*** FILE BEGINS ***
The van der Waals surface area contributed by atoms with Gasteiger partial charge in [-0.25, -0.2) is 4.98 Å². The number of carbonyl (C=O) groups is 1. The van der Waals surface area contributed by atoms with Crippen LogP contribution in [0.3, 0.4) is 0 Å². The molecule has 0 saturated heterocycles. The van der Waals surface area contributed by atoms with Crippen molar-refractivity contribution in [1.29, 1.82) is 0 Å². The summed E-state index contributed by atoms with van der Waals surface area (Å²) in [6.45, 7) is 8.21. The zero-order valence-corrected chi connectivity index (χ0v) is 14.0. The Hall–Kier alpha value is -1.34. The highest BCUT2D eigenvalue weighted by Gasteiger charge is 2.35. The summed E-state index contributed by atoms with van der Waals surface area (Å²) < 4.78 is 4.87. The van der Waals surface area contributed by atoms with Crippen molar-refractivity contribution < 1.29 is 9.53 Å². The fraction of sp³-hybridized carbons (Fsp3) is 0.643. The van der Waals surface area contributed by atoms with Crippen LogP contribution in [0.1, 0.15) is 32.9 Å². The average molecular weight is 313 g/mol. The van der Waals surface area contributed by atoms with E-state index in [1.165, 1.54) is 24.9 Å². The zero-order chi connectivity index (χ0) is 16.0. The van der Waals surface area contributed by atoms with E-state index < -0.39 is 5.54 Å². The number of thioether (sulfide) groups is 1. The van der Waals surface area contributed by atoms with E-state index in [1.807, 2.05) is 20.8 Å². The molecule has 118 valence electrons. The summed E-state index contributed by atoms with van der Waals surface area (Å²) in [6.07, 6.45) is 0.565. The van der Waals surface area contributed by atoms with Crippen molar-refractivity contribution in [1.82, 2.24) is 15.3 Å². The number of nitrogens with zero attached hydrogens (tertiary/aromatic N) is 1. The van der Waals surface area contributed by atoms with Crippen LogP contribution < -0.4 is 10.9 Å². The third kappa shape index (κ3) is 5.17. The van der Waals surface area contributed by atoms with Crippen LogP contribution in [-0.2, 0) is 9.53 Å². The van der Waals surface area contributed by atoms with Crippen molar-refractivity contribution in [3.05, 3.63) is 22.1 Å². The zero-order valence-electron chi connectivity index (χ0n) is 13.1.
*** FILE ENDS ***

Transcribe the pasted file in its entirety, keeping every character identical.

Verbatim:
The van der Waals surface area contributed by atoms with Gasteiger partial charge in [-0.25, -0.2) is 4.98 Å². The number of carbonyl (C=O) groups is 1. The van der Waals surface area contributed by atoms with Crippen LogP contribution in [0.3, 0.4) is 0 Å². The molecule has 0 saturated heterocycles. The van der Waals surface area contributed by atoms with Crippen molar-refractivity contribution in [1.29, 1.82) is 0 Å². The summed E-state index contributed by atoms with van der Waals surface area (Å²) in [6.45, 7) is 8.21. The zero-order valence-corrected chi connectivity index (χ0v) is 14.0. The Hall–Kier alpha value is -1.34. The highest BCUT2D eigenvalue weighted by Gasteiger charge is 2.35. The summed E-state index contributed by atoms with van der Waals surface area (Å²) < 4.78 is 4.87. The van der Waals surface area contributed by atoms with Crippen molar-refractivity contribution < 1.29 is 9.53 Å². The fraction of sp³-hybridized carbons (Fsp3) is 0.643. The van der Waals surface area contributed by atoms with Crippen LogP contribution in [0.1, 0.15) is 32.9 Å². The average molecular weight is 313 g/mol. The van der Waals surface area contributed by atoms with E-state index in [1.165, 1.54) is 24.9 Å². The zero-order chi connectivity index (χ0) is 16.0. The van der Waals surface area contributed by atoms with E-state index < -0.39 is 5.54 Å². The number of thioether (sulfide) groups is 1. The van der Waals surface area contributed by atoms with E-state index in [1.807, 2.05) is 20.8 Å². The molecule has 118 valence electrons. The summed E-state index contributed by atoms with van der Waals surface area (Å²) in [6.07, 6.45) is 0.565. The van der Waals surface area contributed by atoms with Crippen molar-refractivity contribution in [1.82, 2.24) is 15.3 Å². The number of nitrogens with zero attached hydrogens (tertiary/aromatic N) is 1. The van der Waals surface area contributed by atoms with Crippen LogP contribution < -0.4 is 10.9 Å². The third kappa shape index (κ3) is 5.17. The van der Waals surface area contributed by atoms with Crippen LogP contribution in [-0.2, 0) is 9.53 Å². The van der Waals surface area contributed by atoms with Crippen molar-refractivity contribution in [3.05, 3.63) is 22.1 Å². The zero-order valence-electron chi connectivity index (χ0n) is 13.1.